U.S. State Department Geographic Bureaus: East Asia and Pacific Bureau

U.S. Department of State
95/10/25 Testimony: Winston Lord on US-Japan Relations
Bureau of East Asian and Pacific Affairs

HOUSE INTERNATIONAL RELATIONS COMMITTEE
Asia Sub-Committee

Testimony by

ASSISTANT SECRETARY OF STATE
FOR EAST ASIAN AND PACIFIC AFFAIRS
WINSTON LORD

October 25, 1995

Mr. Chairman, Members of the Committee:

Thank you for inviting me here today to share with you views on the current state of the U.S.-Japan relationship and where it is going. This is an extremely important and timely topic. Our relations with Japan have been called our most important bilateral relationship, and this has not changed.

The United States' and Japan's interests are predominantly congruent, and I believe they will continue to be so in the years to come. The United States and Japan share an interest in global peace and security and are cooperating around the world to this end. Our diplomatic coordination is close and fruitful. Our agenda on global issues is broad and growing.

The United States-Japan alliance, based on the Treaty of Mutual Cooperation and Security, is essential to the defense of both countries. It is a central element of the United States' policy of forward deployment and contributes directly to security and prosperity throughout the Asia-Pacific region. The U.S.-Japan defense relationship is key to the United States' presence and continuing influence in the Western Pacific and Asia. It is warmly welcomed by the countries of the region.

The United States and Japan, as enormous economic actors, share a responsibility for the well-being of the world economy. Our governments are in frequent contact on questions of global economic management. And they cooperate closely on the maintenance and nurturing of the international economic institutions, including the IMF, the World Bank and the World Trade Organization.

Naturally we also have some differences with Japan. In a relationship as large and active as ours, such differences, particularly on trade, arise. We have had success under the Framework for Economic Partnership and elsewhere in negotiating agreements that resolved about 20 sectoral and structural trade issues. Both countries must continue to address and resolve trade issues constructively as they arise so that these issues do not hamper the rich commerce and overall ties between the United States and Japan.

The United States and Japan have common values as well as interests. We share a commitment to the principles of freedom, democracy, and the promotion and protection of human rights and the rule of law, both at home and in our relations with other countries. It is the vision of a world based on these principles that lies at the center of the excellent relations between our two nations.

Let me first comment briefly about conditions in Japan.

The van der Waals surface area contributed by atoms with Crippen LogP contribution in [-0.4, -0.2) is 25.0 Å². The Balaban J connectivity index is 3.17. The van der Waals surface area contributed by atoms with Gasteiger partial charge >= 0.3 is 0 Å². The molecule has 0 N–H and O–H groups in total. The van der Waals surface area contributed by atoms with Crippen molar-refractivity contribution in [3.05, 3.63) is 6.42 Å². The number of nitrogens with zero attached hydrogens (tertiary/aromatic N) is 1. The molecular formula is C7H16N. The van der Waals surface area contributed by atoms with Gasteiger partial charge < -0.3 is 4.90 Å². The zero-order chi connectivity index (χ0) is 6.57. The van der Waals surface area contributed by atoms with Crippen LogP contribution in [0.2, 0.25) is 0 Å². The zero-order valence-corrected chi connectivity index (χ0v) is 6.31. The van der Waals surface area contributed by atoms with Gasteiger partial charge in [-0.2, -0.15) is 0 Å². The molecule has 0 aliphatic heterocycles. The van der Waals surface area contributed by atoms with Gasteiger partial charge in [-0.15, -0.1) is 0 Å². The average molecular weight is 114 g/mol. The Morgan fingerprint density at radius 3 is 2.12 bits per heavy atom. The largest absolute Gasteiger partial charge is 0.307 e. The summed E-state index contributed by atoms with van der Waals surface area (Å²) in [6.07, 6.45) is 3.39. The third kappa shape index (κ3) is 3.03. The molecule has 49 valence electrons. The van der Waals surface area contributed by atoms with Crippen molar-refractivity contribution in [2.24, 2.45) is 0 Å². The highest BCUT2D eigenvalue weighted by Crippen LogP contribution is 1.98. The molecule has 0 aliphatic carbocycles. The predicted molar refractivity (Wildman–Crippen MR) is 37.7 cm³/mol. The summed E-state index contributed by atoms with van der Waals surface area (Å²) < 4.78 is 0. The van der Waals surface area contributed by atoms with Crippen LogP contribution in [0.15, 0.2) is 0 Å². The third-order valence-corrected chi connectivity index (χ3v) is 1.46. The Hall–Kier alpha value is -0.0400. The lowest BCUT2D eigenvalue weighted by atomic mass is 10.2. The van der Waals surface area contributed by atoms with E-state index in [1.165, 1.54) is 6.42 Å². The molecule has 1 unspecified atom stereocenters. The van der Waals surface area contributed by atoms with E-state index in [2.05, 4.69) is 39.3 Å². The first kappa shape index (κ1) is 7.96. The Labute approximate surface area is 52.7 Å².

Domestic Political Developments

First, a word about political developments. Prime Minister Murayama's three-party coalition government has been in office since June 1994. Many Japanese initially viewed the coalition with skepticism, because its two principal partners--the conservative Liberal Democratic Party (LDP) and the Socialist Party (JSP)--had been bitter ideological rivals during much of the postwar period. But despite occasional setbacks--including a poorer-than-expected showing in the July 1995 Upper House election--the coalition has proved resilient.

In September, the Liberal Democratic Party elected Ryutaro Hashimoto, the Minister of International Trade and Industry (MITI), to a two-year term as party president. Mr. Hashimoto was subsequently appointed Deputy Prime Minister. He also retained his portfolio as Minister of International Trade and Industry.

The political opposition is dominated by the New Frontier Party (NFP), an amalgamation of several opposition parties and groups that was created in December 1994. This party fared well in the July 1995 Upper House election, but its representation in the Diet is still considerably smaller than that of the ruling coalition.

In December 1994, the Diet enacted several electoral reform measures that could have a profound impact on Japanese domestic politics. The new system, among other elements, establishes a combination of single-seat and proportional constituencies and will shift seats from overrepresented rural areas to urban centers. Whether the reforms will lead to more frequent alternation of administrations between competing political parties remains to be seen.

We anticipate that Japanese political parties and coalitions will continue to undergo realignment for several years, until the consequences of the new electoral system work themselves out. In nationwide local elections held this past April, voters rejected mainstream gubernatorial candidates in Tokyo and Osaka, reflecting growing unpredictability in domestic politics. Elections in the important Lower House of the Diet must be held no later than July, 1997, four years after the last election, but many observers speculate that they will be held sometime during the first several months of 1996.